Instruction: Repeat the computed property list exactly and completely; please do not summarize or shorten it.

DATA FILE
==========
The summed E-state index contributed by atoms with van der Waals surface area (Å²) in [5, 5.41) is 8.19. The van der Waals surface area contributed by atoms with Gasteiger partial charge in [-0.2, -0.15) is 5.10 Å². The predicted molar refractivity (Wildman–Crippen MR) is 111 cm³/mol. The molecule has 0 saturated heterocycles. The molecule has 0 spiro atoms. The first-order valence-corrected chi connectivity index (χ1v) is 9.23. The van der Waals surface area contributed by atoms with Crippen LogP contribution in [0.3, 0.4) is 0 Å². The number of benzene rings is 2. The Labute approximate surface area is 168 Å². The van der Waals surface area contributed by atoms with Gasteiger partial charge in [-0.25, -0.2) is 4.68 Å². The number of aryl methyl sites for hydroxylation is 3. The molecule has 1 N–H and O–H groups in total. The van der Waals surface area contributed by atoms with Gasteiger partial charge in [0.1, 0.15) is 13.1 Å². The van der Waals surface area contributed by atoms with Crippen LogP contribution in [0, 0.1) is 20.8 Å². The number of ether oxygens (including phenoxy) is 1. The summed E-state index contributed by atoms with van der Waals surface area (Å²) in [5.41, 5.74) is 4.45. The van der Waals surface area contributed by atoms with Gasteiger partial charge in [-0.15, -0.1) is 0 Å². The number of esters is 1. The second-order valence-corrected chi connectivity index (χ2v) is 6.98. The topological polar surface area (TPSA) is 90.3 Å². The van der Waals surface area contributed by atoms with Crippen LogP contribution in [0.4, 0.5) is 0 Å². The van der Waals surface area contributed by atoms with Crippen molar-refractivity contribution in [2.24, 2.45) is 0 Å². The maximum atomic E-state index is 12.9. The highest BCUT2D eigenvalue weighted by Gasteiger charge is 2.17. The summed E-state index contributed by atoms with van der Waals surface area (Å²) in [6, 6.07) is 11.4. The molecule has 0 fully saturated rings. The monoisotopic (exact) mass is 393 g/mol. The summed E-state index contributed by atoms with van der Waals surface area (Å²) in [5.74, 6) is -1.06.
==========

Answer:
The summed E-state index contributed by atoms with van der Waals surface area (Å²) in [5, 5.41) is 8.19. The van der Waals surface area contributed by atoms with Gasteiger partial charge in [-0.2, -0.15) is 5.10 Å². The predicted molar refractivity (Wildman–Crippen MR) is 111 cm³/mol. The molecule has 0 saturated heterocycles. The molecule has 0 spiro atoms. The first-order valence-corrected chi connectivity index (χ1v) is 9.23. The van der Waals surface area contributed by atoms with Crippen LogP contribution in [0.3, 0.4) is 0 Å². The number of benzene rings is 2. The Labute approximate surface area is 168 Å². The van der Waals surface area contributed by atoms with Gasteiger partial charge in [-0.25, -0.2) is 4.68 Å². The number of aryl methyl sites for hydroxylation is 3. The molecule has 1 N–H and O–H groups in total. The van der Waals surface area contributed by atoms with Gasteiger partial charge in [0.1, 0.15) is 13.1 Å². The van der Waals surface area contributed by atoms with Crippen LogP contribution in [0, 0.1) is 20.8 Å². The number of ether oxygens (including phenoxy) is 1. The summed E-state index contributed by atoms with van der Waals surface area (Å²) in [5.41, 5.74) is 4.45. The van der Waals surface area contributed by atoms with Gasteiger partial charge in [-0.15, -0.1) is 0 Å². The number of esters is 1. The second-order valence-corrected chi connectivity index (χ2v) is 6.98. The topological polar surface area (TPSA) is 90.3 Å². The van der Waals surface area contributed by atoms with Crippen LogP contribution in [0.4, 0.5) is 0 Å². The van der Waals surface area contributed by atoms with Crippen molar-refractivity contribution in [2.24, 2.45) is 0 Å². The maximum atomic E-state index is 12.9. The highest BCUT2D eigenvalue weighted by Gasteiger charge is 2.17. The summed E-state index contributed by atoms with van der Waals surface area (Å²) in [6, 6.07) is 11.4. The molecule has 0 fully saturated rings. The monoisotopic (exact) mass is 393 g/mol. The summed E-state index contributed by atoms with van der Waals surface area (Å²) in [5.74, 6) is -1.06.